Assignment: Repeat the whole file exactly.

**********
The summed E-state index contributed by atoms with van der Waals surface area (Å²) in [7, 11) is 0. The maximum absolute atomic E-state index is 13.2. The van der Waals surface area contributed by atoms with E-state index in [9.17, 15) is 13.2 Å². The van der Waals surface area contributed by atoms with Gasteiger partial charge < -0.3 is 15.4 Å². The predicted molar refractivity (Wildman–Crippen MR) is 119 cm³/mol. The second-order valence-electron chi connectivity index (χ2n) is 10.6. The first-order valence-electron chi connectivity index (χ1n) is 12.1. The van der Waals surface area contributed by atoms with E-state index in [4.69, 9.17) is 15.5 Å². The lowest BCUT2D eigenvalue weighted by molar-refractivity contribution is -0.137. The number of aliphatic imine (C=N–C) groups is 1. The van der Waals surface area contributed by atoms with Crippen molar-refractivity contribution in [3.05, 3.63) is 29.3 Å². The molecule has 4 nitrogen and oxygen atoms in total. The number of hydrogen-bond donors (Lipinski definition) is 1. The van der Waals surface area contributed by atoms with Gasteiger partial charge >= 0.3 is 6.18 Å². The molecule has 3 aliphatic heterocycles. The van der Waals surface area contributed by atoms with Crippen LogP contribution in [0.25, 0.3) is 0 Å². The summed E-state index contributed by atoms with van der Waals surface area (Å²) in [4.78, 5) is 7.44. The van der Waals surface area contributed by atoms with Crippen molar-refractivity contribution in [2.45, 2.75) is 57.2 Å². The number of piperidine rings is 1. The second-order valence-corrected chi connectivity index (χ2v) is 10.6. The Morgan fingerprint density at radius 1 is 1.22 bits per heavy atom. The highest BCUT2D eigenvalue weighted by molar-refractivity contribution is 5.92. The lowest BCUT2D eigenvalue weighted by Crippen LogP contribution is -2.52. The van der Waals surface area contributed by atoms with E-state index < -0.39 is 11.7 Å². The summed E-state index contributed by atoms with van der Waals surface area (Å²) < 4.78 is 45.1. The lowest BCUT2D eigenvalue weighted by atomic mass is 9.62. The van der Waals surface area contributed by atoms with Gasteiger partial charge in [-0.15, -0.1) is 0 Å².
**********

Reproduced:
The summed E-state index contributed by atoms with van der Waals surface area (Å²) in [7, 11) is 0. The maximum absolute atomic E-state index is 13.2. The van der Waals surface area contributed by atoms with E-state index in [9.17, 15) is 13.2 Å². The van der Waals surface area contributed by atoms with Gasteiger partial charge < -0.3 is 15.4 Å². The predicted molar refractivity (Wildman–Crippen MR) is 119 cm³/mol. The second-order valence-electron chi connectivity index (χ2n) is 10.6. The first-order valence-electron chi connectivity index (χ1n) is 12.1. The van der Waals surface area contributed by atoms with E-state index in [4.69, 9.17) is 15.5 Å². The lowest BCUT2D eigenvalue weighted by molar-refractivity contribution is -0.137. The number of aliphatic imine (C=N–C) groups is 1. The van der Waals surface area contributed by atoms with Crippen molar-refractivity contribution in [3.05, 3.63) is 29.3 Å². The molecule has 4 nitrogen and oxygen atoms in total. The number of hydrogen-bond donors (Lipinski definition) is 1. The van der Waals surface area contributed by atoms with Gasteiger partial charge >= 0.3 is 6.18 Å². The molecule has 3 aliphatic heterocycles. The van der Waals surface area contributed by atoms with Crippen LogP contribution in [0.25, 0.3) is 0 Å². The summed E-state index contributed by atoms with van der Waals surface area (Å²) in [4.78, 5) is 7.44. The van der Waals surface area contributed by atoms with Crippen molar-refractivity contribution in [2.45, 2.75) is 57.2 Å². The number of piperidine rings is 1. The second-order valence-corrected chi connectivity index (χ2v) is 10.6. The Morgan fingerprint density at radius 1 is 1.22 bits per heavy atom. The highest BCUT2D eigenvalue weighted by molar-refractivity contribution is 5.92. The lowest BCUT2D eigenvalue weighted by Crippen LogP contribution is -2.52. The van der Waals surface area contributed by atoms with E-state index < -0.39 is 11.7 Å². The summed E-state index contributed by atoms with van der Waals surface area (Å²) < 4.78 is 45.1. The lowest BCUT2D eigenvalue weighted by atomic mass is 9.62. The van der Waals surface area contributed by atoms with Gasteiger partial charge in [-0.15, -0.1) is 0 Å².